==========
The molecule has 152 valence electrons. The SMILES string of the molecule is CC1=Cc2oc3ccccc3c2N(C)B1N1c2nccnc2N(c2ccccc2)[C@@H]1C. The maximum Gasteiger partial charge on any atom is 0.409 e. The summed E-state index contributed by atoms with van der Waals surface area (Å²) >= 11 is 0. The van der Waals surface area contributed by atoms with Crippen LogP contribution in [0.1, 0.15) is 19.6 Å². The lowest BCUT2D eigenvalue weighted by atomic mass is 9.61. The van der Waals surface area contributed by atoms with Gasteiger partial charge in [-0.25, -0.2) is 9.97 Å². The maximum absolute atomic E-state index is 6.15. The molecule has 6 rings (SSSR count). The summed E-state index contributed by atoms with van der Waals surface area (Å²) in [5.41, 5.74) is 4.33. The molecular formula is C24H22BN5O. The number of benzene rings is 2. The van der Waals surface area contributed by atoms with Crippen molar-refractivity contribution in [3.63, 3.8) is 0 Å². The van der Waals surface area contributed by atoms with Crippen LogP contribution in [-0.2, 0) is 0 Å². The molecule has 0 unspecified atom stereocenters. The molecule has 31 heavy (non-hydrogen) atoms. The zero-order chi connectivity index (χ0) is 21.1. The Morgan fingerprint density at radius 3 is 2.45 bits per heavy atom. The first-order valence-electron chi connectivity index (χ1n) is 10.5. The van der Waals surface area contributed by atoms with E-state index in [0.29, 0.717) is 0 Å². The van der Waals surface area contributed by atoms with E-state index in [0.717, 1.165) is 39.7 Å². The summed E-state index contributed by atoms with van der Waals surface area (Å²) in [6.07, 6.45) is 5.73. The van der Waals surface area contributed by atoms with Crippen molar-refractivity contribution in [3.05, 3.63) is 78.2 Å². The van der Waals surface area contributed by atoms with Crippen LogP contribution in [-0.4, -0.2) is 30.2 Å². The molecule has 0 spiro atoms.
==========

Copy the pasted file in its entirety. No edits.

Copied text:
The molecule has 152 valence electrons. The SMILES string of the molecule is CC1=Cc2oc3ccccc3c2N(C)B1N1c2nccnc2N(c2ccccc2)[C@@H]1C. The maximum Gasteiger partial charge on any atom is 0.409 e. The summed E-state index contributed by atoms with van der Waals surface area (Å²) >= 11 is 0. The van der Waals surface area contributed by atoms with Crippen LogP contribution in [0.1, 0.15) is 19.6 Å². The lowest BCUT2D eigenvalue weighted by atomic mass is 9.61. The van der Waals surface area contributed by atoms with Gasteiger partial charge in [-0.25, -0.2) is 9.97 Å². The maximum absolute atomic E-state index is 6.15. The molecule has 6 rings (SSSR count). The summed E-state index contributed by atoms with van der Waals surface area (Å²) in [5.41, 5.74) is 4.33. The molecular formula is C24H22BN5O. The number of benzene rings is 2. The van der Waals surface area contributed by atoms with Crippen molar-refractivity contribution in [3.63, 3.8) is 0 Å². The van der Waals surface area contributed by atoms with Crippen LogP contribution in [-0.2, 0) is 0 Å². The molecule has 0 unspecified atom stereocenters. The molecule has 31 heavy (non-hydrogen) atoms. The zero-order chi connectivity index (χ0) is 21.1. The Morgan fingerprint density at radius 3 is 2.45 bits per heavy atom. The first-order valence-electron chi connectivity index (χ1n) is 10.5. The van der Waals surface area contributed by atoms with E-state index in [0.29, 0.717) is 0 Å². The van der Waals surface area contributed by atoms with E-state index in [0.717, 1.165) is 39.7 Å². The summed E-state index contributed by atoms with van der Waals surface area (Å²) in [6.07, 6.45) is 5.73. The van der Waals surface area contributed by atoms with Crippen molar-refractivity contribution in [3.05, 3.63) is 78.2 Å². The van der Waals surface area contributed by atoms with Crippen LogP contribution in [-0.4, -0.2) is 30.2 Å². The molecule has 0 spiro atoms.